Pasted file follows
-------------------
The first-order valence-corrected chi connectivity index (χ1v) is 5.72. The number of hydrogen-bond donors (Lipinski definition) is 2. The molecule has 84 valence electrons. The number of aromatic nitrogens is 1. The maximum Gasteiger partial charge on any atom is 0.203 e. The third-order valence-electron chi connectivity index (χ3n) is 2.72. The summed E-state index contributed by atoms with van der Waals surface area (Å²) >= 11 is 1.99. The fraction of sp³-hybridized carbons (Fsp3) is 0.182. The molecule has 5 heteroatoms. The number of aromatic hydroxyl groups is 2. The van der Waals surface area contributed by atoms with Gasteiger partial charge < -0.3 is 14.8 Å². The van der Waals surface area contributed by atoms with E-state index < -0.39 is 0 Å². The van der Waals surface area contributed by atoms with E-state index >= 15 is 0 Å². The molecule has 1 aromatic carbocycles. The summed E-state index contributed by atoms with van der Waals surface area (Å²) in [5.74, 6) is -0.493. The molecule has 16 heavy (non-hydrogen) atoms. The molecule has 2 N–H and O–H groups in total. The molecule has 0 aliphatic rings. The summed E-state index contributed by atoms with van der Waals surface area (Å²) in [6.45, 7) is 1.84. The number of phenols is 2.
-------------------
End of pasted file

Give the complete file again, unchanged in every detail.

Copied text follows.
The first-order valence-corrected chi connectivity index (χ1v) is 5.72. The number of hydrogen-bond donors (Lipinski definition) is 2. The molecule has 84 valence electrons. The number of aromatic nitrogens is 1. The maximum Gasteiger partial charge on any atom is 0.203 e. The third-order valence-electron chi connectivity index (χ3n) is 2.72. The summed E-state index contributed by atoms with van der Waals surface area (Å²) >= 11 is 1.99. The fraction of sp³-hybridized carbons (Fsp3) is 0.182. The molecule has 5 heteroatoms. The number of aromatic hydroxyl groups is 2. The van der Waals surface area contributed by atoms with Gasteiger partial charge < -0.3 is 14.8 Å². The van der Waals surface area contributed by atoms with E-state index < -0.39 is 0 Å². The van der Waals surface area contributed by atoms with E-state index >= 15 is 0 Å². The molecule has 1 aromatic carbocycles. The summed E-state index contributed by atoms with van der Waals surface area (Å²) in [5.74, 6) is -0.493. The molecule has 16 heavy (non-hydrogen) atoms. The molecule has 2 N–H and O–H groups in total. The molecule has 0 aliphatic rings. The summed E-state index contributed by atoms with van der Waals surface area (Å²) in [6.45, 7) is 1.84. The number of phenols is 2.